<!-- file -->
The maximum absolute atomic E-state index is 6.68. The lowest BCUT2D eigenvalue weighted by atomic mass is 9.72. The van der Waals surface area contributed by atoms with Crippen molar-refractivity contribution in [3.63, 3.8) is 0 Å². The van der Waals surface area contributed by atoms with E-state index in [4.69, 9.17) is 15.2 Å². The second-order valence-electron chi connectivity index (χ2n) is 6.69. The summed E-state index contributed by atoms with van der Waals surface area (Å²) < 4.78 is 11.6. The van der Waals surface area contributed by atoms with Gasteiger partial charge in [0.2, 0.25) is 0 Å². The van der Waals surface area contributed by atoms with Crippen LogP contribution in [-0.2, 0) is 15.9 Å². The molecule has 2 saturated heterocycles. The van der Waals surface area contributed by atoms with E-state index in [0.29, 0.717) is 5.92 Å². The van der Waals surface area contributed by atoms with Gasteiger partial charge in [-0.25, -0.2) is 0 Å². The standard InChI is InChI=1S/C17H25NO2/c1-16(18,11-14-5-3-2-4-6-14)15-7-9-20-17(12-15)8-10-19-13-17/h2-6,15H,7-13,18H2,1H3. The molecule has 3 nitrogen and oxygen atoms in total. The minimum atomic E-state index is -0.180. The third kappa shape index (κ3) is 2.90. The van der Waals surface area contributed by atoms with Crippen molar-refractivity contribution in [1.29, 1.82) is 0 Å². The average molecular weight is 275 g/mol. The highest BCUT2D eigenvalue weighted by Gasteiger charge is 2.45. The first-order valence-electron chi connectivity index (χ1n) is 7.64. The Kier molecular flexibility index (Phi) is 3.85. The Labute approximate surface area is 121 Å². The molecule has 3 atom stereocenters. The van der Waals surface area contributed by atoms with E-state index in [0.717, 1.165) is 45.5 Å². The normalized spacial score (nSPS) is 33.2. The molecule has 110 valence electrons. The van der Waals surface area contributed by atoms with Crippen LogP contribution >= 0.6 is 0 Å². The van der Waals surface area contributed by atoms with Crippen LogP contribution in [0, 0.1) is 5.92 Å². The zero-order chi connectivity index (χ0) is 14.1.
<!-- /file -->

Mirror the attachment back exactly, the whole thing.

The maximum absolute atomic E-state index is 6.68. The lowest BCUT2D eigenvalue weighted by atomic mass is 9.72. The van der Waals surface area contributed by atoms with Crippen molar-refractivity contribution in [3.63, 3.8) is 0 Å². The van der Waals surface area contributed by atoms with E-state index in [4.69, 9.17) is 15.2 Å². The second-order valence-electron chi connectivity index (χ2n) is 6.69. The summed E-state index contributed by atoms with van der Waals surface area (Å²) < 4.78 is 11.6. The van der Waals surface area contributed by atoms with Gasteiger partial charge in [0.2, 0.25) is 0 Å². The van der Waals surface area contributed by atoms with Crippen LogP contribution in [-0.2, 0) is 15.9 Å². The molecule has 2 saturated heterocycles. The van der Waals surface area contributed by atoms with E-state index in [0.29, 0.717) is 5.92 Å². The van der Waals surface area contributed by atoms with Gasteiger partial charge in [-0.25, -0.2) is 0 Å². The standard InChI is InChI=1S/C17H25NO2/c1-16(18,11-14-5-3-2-4-6-14)15-7-9-20-17(12-15)8-10-19-13-17/h2-6,15H,7-13,18H2,1H3. The molecule has 3 nitrogen and oxygen atoms in total. The minimum atomic E-state index is -0.180. The third kappa shape index (κ3) is 2.90. The van der Waals surface area contributed by atoms with Crippen molar-refractivity contribution in [1.29, 1.82) is 0 Å². The average molecular weight is 275 g/mol. The highest BCUT2D eigenvalue weighted by Gasteiger charge is 2.45. The first-order valence-electron chi connectivity index (χ1n) is 7.64. The Kier molecular flexibility index (Phi) is 3.85. The Labute approximate surface area is 121 Å². The molecule has 3 atom stereocenters. The van der Waals surface area contributed by atoms with E-state index in [0.717, 1.165) is 45.5 Å². The normalized spacial score (nSPS) is 33.2. The molecule has 110 valence electrons. The van der Waals surface area contributed by atoms with Crippen LogP contribution >= 0.6 is 0 Å². The van der Waals surface area contributed by atoms with Crippen LogP contribution in [0, 0.1) is 5.92 Å². The zero-order chi connectivity index (χ0) is 14.1.